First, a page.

Leopard Tracking in the Baviaanskloof

May 4, 2012

MISSION  09 of  2012

Name of Mission: Leopard Tracking in the Baviaanskloof
Date of Mission: 4 and 5 May 2012
Pilot: Barry Lipschitz     
Aircraft used: Jabiru 4        
Beneficiary: Jeannine McManus of the Landmark Foundation  

Intro for the Annual Report:

This mission was requested by Jeannine McManus of the Landmark foundation, forwhom we have flown several leopard tracking missions in the past. Jeannine again needed assistance from The Bateleurs to track, in particular, an elusive female leopard ‘hiding’ in the inhospitable terrain of the Baviaanskloof, in the Eastern Cape.

The flight took place on 04 May 2012 in a Jabiru 4 flown by pilot Barry Lipschitz.

The objective of the flight:

To locate and download GPS data from a female leopard in the Baviaanskloof area

Beneficiary’s report by             Jeannine McManus of the Landmark Foundation

Telemmetry equipment strapped to Barrys Jabiru4 05052012718
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The Leopard and Predator Project  :  Leopard tracking over the western Baviaanskloof in the Eastern Cape

“We departed from Plettenberg Bay in a Jabiru flown by Barry Lipschitz, a pilot with over 50 years experience who was flying his inaugural flight for The Bateleurs. We made our way to the Baviaanskloof over the beautiful mountains around DeVligt, toward the town of Uniondale. A little way east of that point we started scanning an area of about 200 km² for a female leopard for whom we have been collecting data for about ten months.

We flew a grid formation covering the leopard’s known range, in such a way that we were sure we would download her data. Unfortunately, we did not pick up anything from her collar: not a single beep … just the fuzzy sound of VHF hazing in my ear, with no break in consistency.

A close-up of the panel in Barrys Jabiru4 05052012714
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We flew over the area for about two hours before deciding to head back to the airport. Maybe it was the cool weather which made her move into a cave, which would restrict her collar from sending a signal; maybe she had made a kill and was concealed – it could have been be anything. Our success in downloading data from the air is around 60 % in the Baviaanskloof because of the deep gorges and caves, and success has a lot to do with luck and a little to do with the flight plan. Barry was so eager to get the data that we decided to try again the next day.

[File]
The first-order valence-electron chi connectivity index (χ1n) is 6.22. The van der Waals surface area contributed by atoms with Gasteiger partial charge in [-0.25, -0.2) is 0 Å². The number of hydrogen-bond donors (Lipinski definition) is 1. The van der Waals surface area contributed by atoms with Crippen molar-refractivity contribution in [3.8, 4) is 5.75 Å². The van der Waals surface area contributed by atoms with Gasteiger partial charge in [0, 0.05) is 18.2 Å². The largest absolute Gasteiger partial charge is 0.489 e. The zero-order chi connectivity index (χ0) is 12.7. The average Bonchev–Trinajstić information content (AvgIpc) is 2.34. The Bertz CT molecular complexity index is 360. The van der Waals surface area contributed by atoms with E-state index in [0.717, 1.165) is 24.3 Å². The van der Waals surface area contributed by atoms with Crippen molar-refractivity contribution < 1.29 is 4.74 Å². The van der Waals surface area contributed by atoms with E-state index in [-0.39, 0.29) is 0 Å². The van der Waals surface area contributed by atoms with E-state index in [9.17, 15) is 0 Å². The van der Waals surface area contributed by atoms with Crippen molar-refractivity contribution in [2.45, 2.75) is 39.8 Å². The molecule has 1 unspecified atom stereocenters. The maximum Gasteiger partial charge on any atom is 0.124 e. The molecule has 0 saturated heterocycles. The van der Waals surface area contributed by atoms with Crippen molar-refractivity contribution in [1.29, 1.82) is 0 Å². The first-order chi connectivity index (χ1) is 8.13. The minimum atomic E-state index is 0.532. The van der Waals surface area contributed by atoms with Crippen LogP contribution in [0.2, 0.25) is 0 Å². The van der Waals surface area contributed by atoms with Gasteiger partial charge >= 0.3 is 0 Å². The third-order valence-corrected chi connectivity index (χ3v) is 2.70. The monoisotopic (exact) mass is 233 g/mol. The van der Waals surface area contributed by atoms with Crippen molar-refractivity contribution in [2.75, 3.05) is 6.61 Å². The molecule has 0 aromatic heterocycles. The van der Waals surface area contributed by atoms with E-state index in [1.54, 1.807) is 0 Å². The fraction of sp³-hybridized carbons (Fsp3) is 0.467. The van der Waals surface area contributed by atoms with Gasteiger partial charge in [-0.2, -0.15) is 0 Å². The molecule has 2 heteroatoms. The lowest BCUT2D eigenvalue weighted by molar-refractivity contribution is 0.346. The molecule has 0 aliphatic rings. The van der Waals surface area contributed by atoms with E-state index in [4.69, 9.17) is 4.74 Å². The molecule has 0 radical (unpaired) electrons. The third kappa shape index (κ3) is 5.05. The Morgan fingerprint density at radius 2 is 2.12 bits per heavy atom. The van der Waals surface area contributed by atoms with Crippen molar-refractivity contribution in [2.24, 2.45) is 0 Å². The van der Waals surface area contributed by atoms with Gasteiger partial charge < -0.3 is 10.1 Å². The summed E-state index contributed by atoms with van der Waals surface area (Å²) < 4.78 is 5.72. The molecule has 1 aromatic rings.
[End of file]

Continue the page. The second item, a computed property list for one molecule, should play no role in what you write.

Bateleurs pilot Barry Lipschitz  Pi05052012713
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The following day we headed out from Plettenberg Bay in the morning. We flew over the Outeniqua Mountains toward Uniondale and started the grid formation flight again. But again we heard not a peep from the equipment. We continued for a further two hours without any luck, and decided to end the search. We returned to Plettenberg Bay, flying along the scenic Keurboom river.

It was an incredible opportunity to fly with Barry who is an exceptional pilot. I so wish we had obtained the data, for my own sake but also to have had a successful mission, as this was Barry’s first flight for The Bateleurs, but we were just out of luck.

A sincere thank you to The Bateleurs for the opportunity to fly with such an experienced pilot, as well as the opportunity to download data from these elusive leopards in this way. The aerial advantage makes a big positive impact on the research project. I can honestly say that, over the last three years you have helped this project reach many of its goals. Many thanks for arranging and flying these missions for us – next time we’ll have more success.”

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